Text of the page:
Of the four afterlives traversed in the game, I felt only two of them effectively represented the concept and ideals of the ancient Egyptian afterlife. The first afterlife you enter is that of Queen Nefertiti, consort to Akhenaten and a famous figure in her own right. Nefertiti’s afterlife is a stunning sea of fields with a rising sun that casts a golden glow across the landscape. In the centre lies a temple dedicated to the queen. Throughout the fields, her colossal figure rises up from the reeds. This afterlife, Aaru, is quite obviously the Field of Reeds–the final destination of all souls where they can live on for an eternity in peace. Aaru, literally the Egyptian name for the Field of Reeds, was the mirror image of the deceased’s life on earth, where one could reunite with loved ones who had already passed and live out their second life among their favourite people and things.

Aaru, Nefertiti's Afterlife (Photo: Ubisoft)
Aaru, Nefertiti’s Afterlife (Photo: Ubisoft)

(4) Aten, the Afterlife of Akhenaten

The second afterlife you enter is Aten – the afterlife of Akhenaten. For Akhenaten’s afterlife to be modelled differently than the others is remarkably fitting. Aten, while worshipped as the sun disk, was also the name of the alternative afterlife for Akhenaten’s religious beliefs – a separate realm from the one ruled by Osiris where the spirits of the deceased lived on in the temples of Aten. Akhenaten’s afterlife is a great sea, dominated by temples. The Aten disc sits high in the sky, rays of light beaming down like the giving hands of the Aten often depicted in the art of the Amarna period. In these scenes, the rays of the Aten end in hands, giving life to the royal family, who in turn give life to the people.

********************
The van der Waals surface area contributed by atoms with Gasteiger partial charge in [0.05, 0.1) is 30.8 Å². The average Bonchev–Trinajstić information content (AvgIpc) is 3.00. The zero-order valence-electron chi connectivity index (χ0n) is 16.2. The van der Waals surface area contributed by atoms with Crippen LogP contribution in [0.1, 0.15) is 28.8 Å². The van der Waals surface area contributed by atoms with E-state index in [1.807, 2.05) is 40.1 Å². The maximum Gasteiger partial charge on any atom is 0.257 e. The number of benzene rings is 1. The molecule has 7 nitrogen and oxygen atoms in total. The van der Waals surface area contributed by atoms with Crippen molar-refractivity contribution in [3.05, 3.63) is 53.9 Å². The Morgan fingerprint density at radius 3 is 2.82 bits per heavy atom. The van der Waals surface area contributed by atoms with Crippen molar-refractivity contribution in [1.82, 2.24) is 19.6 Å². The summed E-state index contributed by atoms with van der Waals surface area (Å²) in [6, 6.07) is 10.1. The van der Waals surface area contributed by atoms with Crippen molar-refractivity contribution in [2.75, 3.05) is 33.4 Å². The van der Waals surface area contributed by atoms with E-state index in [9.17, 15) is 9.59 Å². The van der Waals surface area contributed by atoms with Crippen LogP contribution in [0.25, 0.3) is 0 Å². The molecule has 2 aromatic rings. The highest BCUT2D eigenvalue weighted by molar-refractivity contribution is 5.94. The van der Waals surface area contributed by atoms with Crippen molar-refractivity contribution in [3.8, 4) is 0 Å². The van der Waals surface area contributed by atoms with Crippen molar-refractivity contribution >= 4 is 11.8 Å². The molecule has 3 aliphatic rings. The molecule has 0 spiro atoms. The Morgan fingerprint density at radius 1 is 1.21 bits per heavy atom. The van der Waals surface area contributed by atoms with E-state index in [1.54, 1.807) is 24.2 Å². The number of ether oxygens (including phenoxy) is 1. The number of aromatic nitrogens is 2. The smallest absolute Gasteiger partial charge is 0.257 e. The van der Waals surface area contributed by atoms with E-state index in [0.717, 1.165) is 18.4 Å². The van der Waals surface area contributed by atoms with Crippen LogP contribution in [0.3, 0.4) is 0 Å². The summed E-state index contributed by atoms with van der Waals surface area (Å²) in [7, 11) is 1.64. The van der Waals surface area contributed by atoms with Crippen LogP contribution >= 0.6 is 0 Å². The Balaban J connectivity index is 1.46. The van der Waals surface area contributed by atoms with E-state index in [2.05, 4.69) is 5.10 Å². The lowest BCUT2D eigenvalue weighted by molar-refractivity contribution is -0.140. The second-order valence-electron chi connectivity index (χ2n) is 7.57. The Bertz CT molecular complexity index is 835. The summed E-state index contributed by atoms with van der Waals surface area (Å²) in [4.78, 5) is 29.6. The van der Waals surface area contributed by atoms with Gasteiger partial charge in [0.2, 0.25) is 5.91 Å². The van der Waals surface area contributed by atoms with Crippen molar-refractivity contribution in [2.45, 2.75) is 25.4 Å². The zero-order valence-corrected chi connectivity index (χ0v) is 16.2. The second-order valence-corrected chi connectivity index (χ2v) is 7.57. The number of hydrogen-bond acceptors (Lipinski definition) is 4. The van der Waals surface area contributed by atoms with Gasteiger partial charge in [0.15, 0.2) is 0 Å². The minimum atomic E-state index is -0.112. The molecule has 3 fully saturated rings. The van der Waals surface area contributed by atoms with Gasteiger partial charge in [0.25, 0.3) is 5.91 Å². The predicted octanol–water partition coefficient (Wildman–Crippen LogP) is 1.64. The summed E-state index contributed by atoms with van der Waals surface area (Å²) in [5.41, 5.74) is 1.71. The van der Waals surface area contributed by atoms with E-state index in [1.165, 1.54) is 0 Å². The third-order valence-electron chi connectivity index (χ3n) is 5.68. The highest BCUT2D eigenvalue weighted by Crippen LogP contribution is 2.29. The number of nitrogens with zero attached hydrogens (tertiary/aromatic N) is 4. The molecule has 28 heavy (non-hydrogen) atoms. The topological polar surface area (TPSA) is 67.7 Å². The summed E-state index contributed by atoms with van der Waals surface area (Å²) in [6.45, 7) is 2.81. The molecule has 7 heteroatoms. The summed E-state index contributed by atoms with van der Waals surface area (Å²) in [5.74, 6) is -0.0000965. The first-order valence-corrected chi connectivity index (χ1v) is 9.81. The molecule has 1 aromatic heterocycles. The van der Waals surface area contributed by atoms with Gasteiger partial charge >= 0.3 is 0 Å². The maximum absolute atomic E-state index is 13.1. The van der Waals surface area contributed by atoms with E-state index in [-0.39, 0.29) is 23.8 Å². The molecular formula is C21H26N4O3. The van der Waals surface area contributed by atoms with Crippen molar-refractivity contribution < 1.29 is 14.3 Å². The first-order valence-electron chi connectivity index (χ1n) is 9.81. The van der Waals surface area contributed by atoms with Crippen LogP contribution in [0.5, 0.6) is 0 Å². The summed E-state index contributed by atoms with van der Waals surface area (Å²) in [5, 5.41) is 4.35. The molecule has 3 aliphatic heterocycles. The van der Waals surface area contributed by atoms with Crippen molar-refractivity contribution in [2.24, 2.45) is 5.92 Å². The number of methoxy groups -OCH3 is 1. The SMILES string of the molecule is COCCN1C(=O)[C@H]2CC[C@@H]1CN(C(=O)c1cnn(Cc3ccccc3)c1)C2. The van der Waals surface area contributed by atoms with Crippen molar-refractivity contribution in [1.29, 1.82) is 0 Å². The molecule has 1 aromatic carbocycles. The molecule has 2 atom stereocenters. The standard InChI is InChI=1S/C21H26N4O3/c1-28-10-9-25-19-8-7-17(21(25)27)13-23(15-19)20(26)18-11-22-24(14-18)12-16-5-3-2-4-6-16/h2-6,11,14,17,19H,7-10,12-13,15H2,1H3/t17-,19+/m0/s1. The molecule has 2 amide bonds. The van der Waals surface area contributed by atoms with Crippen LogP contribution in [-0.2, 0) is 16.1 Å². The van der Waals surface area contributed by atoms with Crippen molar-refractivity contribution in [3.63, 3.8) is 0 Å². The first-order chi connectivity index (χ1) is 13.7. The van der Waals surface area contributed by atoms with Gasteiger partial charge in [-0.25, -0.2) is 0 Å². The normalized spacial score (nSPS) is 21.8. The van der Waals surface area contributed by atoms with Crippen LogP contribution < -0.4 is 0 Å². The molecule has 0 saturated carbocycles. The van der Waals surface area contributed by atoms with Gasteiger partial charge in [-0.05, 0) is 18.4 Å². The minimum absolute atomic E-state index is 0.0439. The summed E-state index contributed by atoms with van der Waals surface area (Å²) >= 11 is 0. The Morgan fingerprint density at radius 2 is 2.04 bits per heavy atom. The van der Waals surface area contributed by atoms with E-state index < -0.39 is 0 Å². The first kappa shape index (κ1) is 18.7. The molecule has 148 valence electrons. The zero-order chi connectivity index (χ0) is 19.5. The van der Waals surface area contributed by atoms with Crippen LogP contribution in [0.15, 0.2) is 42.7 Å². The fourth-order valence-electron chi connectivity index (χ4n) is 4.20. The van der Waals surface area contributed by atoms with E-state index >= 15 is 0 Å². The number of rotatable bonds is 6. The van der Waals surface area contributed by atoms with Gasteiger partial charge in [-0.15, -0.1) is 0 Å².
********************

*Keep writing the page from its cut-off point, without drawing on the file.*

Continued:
Aten, Akhenaten's Afterlife (Photo: Ubisoft)
Aten, Akhenaten’s Afterlife (Photo: Ubisoft)

What Could Have Been Better

(1) Second Death 

Bayek enters the afterlives of the pharaohs to destroy their souls. To the ancient Egyptians, death was not considered the end, but the start of their second life which lasted for eternity in the Field of Reeds. What was feared was the possibility of ceasing to exist, nothingness – the second death. Second death could be achieved by failing to pass the Weighing of the Heart – if the deceased’s heart was heavier than the feather of Ma’at, they could not continue onto the Field of Reeds. Instead, Ammut, the Devourer of the Dead, came forth to destroy the heart of the deceased and plunge them into their second death. Deliberately entering a king’s afterlife to bring about the second death of a soul is very un-Egyptian, and not something I believe Bayek would have been comfortable with in the slightest. Perhaps the developers have another explanation – that Bayek was not destroying the soul of the deceased pharaoh but the curse itself – but from my perspective, he accosts himself into their eternal resting places and plunges them into nothingness – a fate worse than death to the Egyptians.

An aerial view of the Valley of the Kings, facing south. (Photo: Ubisoft)
An aerial view of the Valley of the Kings in-game, facing south (Photo: Ubisoft)

(2) The Valley of the Kings